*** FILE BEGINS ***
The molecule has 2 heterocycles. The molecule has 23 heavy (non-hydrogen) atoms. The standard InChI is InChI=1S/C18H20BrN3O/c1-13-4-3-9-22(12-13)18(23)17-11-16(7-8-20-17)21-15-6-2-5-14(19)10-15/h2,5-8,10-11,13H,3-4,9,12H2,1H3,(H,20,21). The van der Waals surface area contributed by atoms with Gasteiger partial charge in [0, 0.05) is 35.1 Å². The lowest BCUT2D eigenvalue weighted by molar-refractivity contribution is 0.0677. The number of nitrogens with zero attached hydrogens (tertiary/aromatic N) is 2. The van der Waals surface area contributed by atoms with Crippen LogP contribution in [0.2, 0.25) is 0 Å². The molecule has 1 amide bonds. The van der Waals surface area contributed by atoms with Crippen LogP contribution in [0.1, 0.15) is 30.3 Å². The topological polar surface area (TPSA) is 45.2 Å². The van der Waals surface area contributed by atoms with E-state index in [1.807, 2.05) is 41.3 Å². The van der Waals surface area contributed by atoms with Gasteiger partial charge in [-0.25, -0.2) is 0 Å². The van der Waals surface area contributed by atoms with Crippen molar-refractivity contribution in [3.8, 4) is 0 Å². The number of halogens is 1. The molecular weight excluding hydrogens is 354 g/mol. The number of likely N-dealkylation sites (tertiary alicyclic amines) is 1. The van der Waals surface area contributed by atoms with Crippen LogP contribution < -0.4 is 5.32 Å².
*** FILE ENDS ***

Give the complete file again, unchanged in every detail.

The molecule has 2 heterocycles. The molecule has 23 heavy (non-hydrogen) atoms. The standard InChI is InChI=1S/C18H20BrN3O/c1-13-4-3-9-22(12-13)18(23)17-11-16(7-8-20-17)21-15-6-2-5-14(19)10-15/h2,5-8,10-11,13H,3-4,9,12H2,1H3,(H,20,21). The van der Waals surface area contributed by atoms with Gasteiger partial charge in [0, 0.05) is 35.1 Å². The lowest BCUT2D eigenvalue weighted by molar-refractivity contribution is 0.0677. The number of nitrogens with zero attached hydrogens (tertiary/aromatic N) is 2. The van der Waals surface area contributed by atoms with Crippen LogP contribution in [0.2, 0.25) is 0 Å². The molecule has 1 amide bonds. The van der Waals surface area contributed by atoms with Crippen LogP contribution in [0.1, 0.15) is 30.3 Å². The topological polar surface area (TPSA) is 45.2 Å². The van der Waals surface area contributed by atoms with E-state index in [1.807, 2.05) is 41.3 Å². The van der Waals surface area contributed by atoms with Gasteiger partial charge in [-0.25, -0.2) is 0 Å². The van der Waals surface area contributed by atoms with Crippen molar-refractivity contribution in [3.8, 4) is 0 Å². The number of halogens is 1. The molecular weight excluding hydrogens is 354 g/mol. The number of likely N-dealkylation sites (tertiary alicyclic amines) is 1. The van der Waals surface area contributed by atoms with Crippen LogP contribution < -0.4 is 5.32 Å².